What to Expect During and After Your First Colonoscopy

So, your doctor has recommended that you have a colonoscopy. You probably have a lot of questions about what happens during and after the procedure. Don’t worry, you’re not alone! More than 19 million colonoscopies are performed each year in the United States, and you don’t have to be anxious or worried about it.

At Colon and Rectal Surgeons of Greater Hartford in Bloomfield, Connecticut, our team of experienced medical professionals performs colonoscopies year-round. We’re skilled, effective, and focused on not only finding answers but making you comfortable throughout the entire process. Here’s what you can expect from your first colonoscopy:

Preparing for your colonoscopy

If you’ve been experiencing pain, bloody stool, constipation, or diarrhea, a colonoscopy may lead to a diagnosis. This is also a standard screening for colorectal cancer in people over the age of 45.  

To start with, you have to empty out your colon so your doctor has unobstructed visibility. We’ll give you detailed preparation instructions prior to your colonoscopy, including what foods to avoid, when your last meal will be, when to drink your laxative, and tips on how to make the drink more palatable. 

You’ll need to arrange a ride home from our office after your procedure, as we’ll be administering some medication to make you feel relaxed and comfortable, and you won’t be able to drive yourself home.  

During your colonoscopy

First, we give you your medication, so you can undergo the procedure in maximum comfort. The meds put you to sleep but you are breathing completely on your own. 

Next, you lie comfortably, usually on your side, while a small tube called a colonoscope is inserted through the rectum. The tube is only about as big around as your finger, and it’s lubricated. It’s certainly smaller around than many pieces of feces you have probably passed during a bowel movement, and your rectum is very elastic, so it easily accommodates the tube.

Your doctor gently pumps air or CO2 plus sterile water or saline into the tube to expand your colon so the sides are smooth and flat. This lets us see all surfaces of your colon lining through a tiny camera mounted on the colonoscope, without anything hidden in wrinkles or folds of tissue.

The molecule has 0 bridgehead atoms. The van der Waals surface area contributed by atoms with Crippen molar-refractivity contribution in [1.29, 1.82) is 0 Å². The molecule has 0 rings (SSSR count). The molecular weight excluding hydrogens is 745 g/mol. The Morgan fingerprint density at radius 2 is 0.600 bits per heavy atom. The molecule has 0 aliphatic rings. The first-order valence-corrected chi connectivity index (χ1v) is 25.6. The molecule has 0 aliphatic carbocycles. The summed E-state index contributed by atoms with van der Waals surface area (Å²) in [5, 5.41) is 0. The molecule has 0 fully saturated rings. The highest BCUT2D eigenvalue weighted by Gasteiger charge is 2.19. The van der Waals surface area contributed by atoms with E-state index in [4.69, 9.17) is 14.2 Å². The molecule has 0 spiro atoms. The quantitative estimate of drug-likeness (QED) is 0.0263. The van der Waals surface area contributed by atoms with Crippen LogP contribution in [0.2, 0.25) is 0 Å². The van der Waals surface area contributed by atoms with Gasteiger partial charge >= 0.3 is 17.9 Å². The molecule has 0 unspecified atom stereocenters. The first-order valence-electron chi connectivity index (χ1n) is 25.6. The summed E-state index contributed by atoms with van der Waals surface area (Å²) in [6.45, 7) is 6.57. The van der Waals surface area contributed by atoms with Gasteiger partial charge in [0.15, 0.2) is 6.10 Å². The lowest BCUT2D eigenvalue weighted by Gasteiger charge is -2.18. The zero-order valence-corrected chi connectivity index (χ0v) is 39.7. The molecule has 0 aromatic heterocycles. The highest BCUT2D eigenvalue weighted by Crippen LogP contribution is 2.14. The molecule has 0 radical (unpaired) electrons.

If we see any suspicious tissue variances, we may take a biopsy, which is a tiny piece of the colon tissue, for analysis. If we see any polyps (small growths that may or may not be cancerous) we can remove those as well. 

After your colonoscopy

Once your colonoscopy is complete, you may continue to feel bloated and have gas cramps. You might even feel yourself passing gas during the colonoscopy itself, and you shouldn’t feel upset or embarrassed about it. Passing gas during and after the procedure is not only normal, it’s encouraged, and you won’t shock or offend anyone.

You might also see a little bit of blood in your stool the first time you have a bowel movement after your colonoscopy. Don’t be alarmed. This is normal. If it continues, you have abdominal pain, or you start to run a fever, call our office for a follow-up. 

Are you due for a colonoscopy? Contact us at one of our three locations today.

You Might Also Enjoy...

When to Seek Professional Help for Constipation

Even with the best diet and exercise routine, you may occasionally suffer a bout of constipation, in which your stools are hard or infrequent. Most cases of constipation aren’t serious. But, sometimes, constipation requires medical care.

Can I Control My IBS with My Diet?

When you have IBS, you may regard every meal with suspicion: Will that delicious steak or home-baked bread with butter trigger an attack? Or maybe it’ll be the broccoli. With IBS, your gut is extra sensitive. Adjusting your diet can help.

My Fecal Incontinence Is Embarrassing: Can You Help?

If you have fecal incontinence (FI), you may be afraid to enjoy your life in public. Losing control of your bowels — whether that involves a small amount of stool or mucus, or a large amount — is embarrassing and uncomfortable. You can get help.

The Link Between Smoking and Diverticulitis

You know that smoking increases your risk for diseases you don't have yet, such as lung cancer. But why bother quitting just because something might happen? Well, if you’re in pain from diverticulitis, that’s a good reason to quit right now.